Donald Trump said during his campaign that he would, if elected president, convince the air-conditioner manufacturer Carrier not to shutter a plant in Indiana and move over 2,000 jobs to Mexico.
Trump was elected, and he has evidently made good on that pledge. Or at least some of the pledge.
Carrier said late Tuesday that it would keep more than 1,000 jobs across two locations in Indiana. (Besides the Carrier plant, a facility operated by parent United Technologies was also facing cuts.)
This Trump deal follows a negotiation he reportedly had with Ford about what the president-elect erroneously thought was a plant relocation to Mexico. It was really just an altered plan by Ford to keep manufacturing a Lincoln vehicle at a Louisville, Kentucky, plant where the automaker wanted to increase production of a similar SUV badged as a Ford.
Ford wasn’t considering the production move until 2019, when the current United Auto Workers contract is up. And no jobs would have been lost as a result of the move, according to Ford.
These are wins of a sort for Trump, but a pattern is emerging.
The art of the deal
Some of the Carrier and United Technologies jobs are being saved. Some of the Lincoln production — around 2,000 vehicles per month — is staying put in Kentucky.
It should be fairly clear what’s going on here. United Technologies said that it could save $65 million a year by moving, but it has $56 billion in annual revenue, according to The New York Times. Indiana will provide $700,000 in tax incentives, but adding the whole thing up is a rounding error in terms of United Technologies’ overall business.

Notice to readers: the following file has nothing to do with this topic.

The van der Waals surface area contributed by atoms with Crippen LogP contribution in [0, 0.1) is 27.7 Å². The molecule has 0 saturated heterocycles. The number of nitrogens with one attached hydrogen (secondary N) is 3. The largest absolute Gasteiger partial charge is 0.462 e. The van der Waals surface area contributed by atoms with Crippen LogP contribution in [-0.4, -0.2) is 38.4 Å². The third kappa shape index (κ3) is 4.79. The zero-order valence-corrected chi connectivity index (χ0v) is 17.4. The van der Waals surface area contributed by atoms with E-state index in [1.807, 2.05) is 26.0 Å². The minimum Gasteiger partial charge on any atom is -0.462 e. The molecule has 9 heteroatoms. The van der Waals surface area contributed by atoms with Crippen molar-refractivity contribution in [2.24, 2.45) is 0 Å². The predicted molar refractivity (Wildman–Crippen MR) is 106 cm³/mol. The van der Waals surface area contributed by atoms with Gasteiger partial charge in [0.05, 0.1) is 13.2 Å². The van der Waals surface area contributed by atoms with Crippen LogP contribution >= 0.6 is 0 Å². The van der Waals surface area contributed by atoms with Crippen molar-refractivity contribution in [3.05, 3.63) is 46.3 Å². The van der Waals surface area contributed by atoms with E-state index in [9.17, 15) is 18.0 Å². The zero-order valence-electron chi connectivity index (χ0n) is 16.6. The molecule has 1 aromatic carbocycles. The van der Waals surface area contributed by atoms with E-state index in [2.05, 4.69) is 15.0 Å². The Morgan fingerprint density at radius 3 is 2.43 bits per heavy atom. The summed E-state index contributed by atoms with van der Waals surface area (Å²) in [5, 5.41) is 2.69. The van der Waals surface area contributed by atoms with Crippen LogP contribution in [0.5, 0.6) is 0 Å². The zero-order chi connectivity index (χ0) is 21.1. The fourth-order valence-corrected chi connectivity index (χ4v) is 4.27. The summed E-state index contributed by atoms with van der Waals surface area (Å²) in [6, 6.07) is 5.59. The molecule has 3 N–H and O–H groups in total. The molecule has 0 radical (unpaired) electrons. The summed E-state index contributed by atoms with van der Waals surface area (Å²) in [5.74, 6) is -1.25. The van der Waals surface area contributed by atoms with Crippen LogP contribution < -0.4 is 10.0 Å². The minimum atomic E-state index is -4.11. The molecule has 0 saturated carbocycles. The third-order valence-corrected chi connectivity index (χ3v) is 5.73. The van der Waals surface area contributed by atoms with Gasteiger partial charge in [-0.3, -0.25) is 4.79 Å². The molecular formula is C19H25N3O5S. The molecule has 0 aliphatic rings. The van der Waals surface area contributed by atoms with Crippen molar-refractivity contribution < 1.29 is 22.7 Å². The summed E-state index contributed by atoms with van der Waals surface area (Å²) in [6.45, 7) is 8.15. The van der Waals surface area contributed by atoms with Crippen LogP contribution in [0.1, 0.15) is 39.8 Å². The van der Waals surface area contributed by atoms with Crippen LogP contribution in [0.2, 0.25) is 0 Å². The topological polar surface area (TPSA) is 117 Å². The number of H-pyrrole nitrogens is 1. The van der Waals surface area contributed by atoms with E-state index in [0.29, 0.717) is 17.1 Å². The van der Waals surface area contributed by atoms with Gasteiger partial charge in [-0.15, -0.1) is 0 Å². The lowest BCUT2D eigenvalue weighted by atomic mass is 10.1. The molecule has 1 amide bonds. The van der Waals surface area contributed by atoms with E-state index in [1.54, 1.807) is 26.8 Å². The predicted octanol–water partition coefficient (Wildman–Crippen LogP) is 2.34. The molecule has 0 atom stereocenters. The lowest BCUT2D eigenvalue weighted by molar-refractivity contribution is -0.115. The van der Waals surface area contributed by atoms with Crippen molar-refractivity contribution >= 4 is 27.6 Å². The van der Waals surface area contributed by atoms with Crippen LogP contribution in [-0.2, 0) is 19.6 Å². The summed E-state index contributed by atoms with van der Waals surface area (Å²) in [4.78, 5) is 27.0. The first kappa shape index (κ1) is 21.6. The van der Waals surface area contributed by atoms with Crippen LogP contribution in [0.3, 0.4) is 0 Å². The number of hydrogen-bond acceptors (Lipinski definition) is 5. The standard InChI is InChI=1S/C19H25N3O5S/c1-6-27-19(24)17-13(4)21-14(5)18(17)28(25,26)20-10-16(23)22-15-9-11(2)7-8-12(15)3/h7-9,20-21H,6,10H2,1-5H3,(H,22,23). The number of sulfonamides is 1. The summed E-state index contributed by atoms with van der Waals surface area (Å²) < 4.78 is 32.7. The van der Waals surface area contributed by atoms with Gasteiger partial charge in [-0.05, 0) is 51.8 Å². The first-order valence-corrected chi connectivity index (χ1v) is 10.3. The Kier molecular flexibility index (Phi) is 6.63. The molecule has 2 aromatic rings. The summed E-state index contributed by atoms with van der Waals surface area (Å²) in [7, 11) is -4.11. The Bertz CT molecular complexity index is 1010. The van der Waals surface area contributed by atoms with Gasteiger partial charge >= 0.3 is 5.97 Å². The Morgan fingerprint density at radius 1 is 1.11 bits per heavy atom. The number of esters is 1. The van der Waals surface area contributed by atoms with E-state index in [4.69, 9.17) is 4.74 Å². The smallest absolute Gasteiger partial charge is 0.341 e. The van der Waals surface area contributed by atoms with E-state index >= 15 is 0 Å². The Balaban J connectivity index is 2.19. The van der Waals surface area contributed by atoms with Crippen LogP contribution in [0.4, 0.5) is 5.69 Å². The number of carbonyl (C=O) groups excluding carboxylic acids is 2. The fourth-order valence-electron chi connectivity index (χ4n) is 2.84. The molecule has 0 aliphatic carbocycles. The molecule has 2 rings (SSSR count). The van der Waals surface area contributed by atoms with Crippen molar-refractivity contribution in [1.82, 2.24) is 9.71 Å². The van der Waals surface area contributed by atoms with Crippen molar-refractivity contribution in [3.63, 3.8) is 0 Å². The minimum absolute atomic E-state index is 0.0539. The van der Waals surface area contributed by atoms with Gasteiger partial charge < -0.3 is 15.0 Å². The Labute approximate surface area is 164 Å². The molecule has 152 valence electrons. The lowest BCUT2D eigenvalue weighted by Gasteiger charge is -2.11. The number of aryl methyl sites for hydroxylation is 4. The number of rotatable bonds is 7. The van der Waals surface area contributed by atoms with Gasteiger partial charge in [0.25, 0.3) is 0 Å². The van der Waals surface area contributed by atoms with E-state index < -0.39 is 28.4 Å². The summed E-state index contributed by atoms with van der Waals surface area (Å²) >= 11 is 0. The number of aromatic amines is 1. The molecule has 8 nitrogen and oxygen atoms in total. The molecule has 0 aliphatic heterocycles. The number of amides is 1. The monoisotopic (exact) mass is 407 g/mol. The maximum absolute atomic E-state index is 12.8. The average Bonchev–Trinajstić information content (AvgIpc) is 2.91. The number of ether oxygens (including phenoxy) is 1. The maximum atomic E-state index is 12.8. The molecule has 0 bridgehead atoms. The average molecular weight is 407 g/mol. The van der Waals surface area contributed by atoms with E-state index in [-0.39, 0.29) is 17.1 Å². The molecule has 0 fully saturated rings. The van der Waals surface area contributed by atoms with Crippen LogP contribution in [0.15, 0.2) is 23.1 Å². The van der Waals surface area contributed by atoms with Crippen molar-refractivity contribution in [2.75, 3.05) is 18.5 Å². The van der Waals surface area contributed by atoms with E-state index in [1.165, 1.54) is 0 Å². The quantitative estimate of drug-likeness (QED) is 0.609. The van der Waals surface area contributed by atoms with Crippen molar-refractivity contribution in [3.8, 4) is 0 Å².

Trump wants to make a deal because that what he does — he’s a deal guy. His vice president is Mike Pence, the governor of Indiana. United Technologies keeps some workers in Indiana. Everybody gets to look good.
But, of course, a whole bunch of jobs are still going to Mexico: 1,300, Fortune reported. The outsourcing trend remains intact.
Ford didn’t even have to worry about juggling jobs. All it had to do was not move production of a vehicle it wasn’t planning to move for three years anyway. The Lincoln production could also be discontinued at the Louisville plant, replaced with production of the vehicle that Ford had wanted to build, the Ford Escape. It’s basically the same car.
There isn’t much that changes in terms of Ford’s long-term thinking about sending unprofitable vehicle production to Mexico. Ford has, after all, been operating plants in Mexico since the 1960s.
We’re talking about only two announcements here, so it may be a stretch to call it a pattern. But if this is the way things are going to go, Trump is going to be spending a decent amount of time and energy negotiating deals that tweet well, but that aren’t really what you’d call needle-moving in the grand scheme of things.
Maybe as president he’ll up the stakes. Then again, companies that have planned to use NAFTA to their financial advantages will learn what works with Trump — give away something, but keep the master plan intact.